REVIEW: Barb Wire: Vol. 2 #8

STORY BY Chris Warner
ART BY Patrick Olliffe, Tom Nguyen

And now, the end is near; and so I face the final curtain… or maybe not.

The eighth issue of this second volume, chronicling Barb’s adventures, sees the current threats reach a conclusion as adversaries, friends and blue suited individuals come to ahead.  But where does that leave Barb?

Written by creator Chris Warner, the issue shows a number of facets to Barb which should show her adaptability.  However, it comes across that Barb is a guest star in her own story as things not only occur round her but she is also made out to be a bit naïve and as such, used throughout the whole story.  Now this run is the first time I have spent any real-time with Barb, but I feel like I have been sold a $3 bill.  From what I did know prior to this run, I expected her to barbwirebe much more capable than shown here.  OK, I guess sometimes you have to knock down before you can build back up, but looking back, there seems to have been a lot of stuff happening, though nothing of any consequence born from it.  Warner continues to fill this  world with enough stereotypes to make an action movie blush, from the big bad’s machinations, to chief blue suit getting  caught with his pants down, all the way to Barb’s dialogue.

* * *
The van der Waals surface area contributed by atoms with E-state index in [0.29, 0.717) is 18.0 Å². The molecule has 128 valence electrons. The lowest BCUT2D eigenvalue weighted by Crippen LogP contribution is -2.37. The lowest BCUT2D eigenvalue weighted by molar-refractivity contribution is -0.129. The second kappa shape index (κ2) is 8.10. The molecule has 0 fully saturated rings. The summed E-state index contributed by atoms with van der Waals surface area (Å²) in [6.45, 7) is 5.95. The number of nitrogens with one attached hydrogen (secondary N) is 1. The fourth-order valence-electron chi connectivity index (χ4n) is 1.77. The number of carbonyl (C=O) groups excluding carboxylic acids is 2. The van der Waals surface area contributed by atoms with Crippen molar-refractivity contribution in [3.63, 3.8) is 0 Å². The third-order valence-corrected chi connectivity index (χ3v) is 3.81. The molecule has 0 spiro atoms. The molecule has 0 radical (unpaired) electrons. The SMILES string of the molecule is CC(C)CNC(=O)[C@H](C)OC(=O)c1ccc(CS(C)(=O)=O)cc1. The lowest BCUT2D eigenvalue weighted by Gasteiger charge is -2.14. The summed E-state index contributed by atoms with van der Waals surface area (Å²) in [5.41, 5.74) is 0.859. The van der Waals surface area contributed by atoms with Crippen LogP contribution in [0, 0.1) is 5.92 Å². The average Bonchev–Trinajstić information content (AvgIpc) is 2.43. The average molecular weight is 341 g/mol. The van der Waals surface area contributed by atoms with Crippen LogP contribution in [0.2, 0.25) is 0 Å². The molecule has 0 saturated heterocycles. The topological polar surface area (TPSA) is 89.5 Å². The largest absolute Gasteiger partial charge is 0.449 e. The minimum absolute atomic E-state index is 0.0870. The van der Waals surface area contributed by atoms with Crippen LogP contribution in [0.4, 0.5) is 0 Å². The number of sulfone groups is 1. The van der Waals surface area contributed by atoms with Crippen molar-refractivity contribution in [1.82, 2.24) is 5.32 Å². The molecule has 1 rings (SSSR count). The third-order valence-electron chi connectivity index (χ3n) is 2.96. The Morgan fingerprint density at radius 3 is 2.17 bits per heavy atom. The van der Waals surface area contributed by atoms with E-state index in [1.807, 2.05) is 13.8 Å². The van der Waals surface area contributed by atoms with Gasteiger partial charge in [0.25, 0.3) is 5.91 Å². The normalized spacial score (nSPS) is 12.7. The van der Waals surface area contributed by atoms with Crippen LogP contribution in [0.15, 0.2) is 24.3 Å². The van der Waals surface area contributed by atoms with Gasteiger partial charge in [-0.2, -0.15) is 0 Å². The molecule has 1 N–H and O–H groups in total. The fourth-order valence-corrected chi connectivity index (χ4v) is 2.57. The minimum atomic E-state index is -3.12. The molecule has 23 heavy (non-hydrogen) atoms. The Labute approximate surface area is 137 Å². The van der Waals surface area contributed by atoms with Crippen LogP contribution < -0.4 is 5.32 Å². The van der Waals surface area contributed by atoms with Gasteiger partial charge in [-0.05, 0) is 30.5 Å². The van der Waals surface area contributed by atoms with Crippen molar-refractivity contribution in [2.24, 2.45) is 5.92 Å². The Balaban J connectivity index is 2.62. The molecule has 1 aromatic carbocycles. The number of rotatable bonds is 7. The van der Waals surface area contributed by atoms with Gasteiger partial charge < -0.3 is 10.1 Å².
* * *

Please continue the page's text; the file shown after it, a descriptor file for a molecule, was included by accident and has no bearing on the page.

Pat Olliffe continues his consistent approach to the artwork.  If anything, he is poorly served bet yet another round of talking head panels, although he does fill the panel with details such as cables and other computerised requirements.  When it finally comes to the action, it’s shown in a quick and efficient manner. Tom Nguyen provides inks helping keeping the lines clear throughout the issue.  Whilst we are taking art, check out the fantastic Adam Hughes cover, which has absolutely nothing to do with the issue.

I have to admit, when I started reviewing this series I kind of expected a different type of book, something a tad grimier a little bit more real world.  After all, it does feature a bar, gang members and various bounty hunters.  To have this arc include more technological cliché has somewhat disappointed me.

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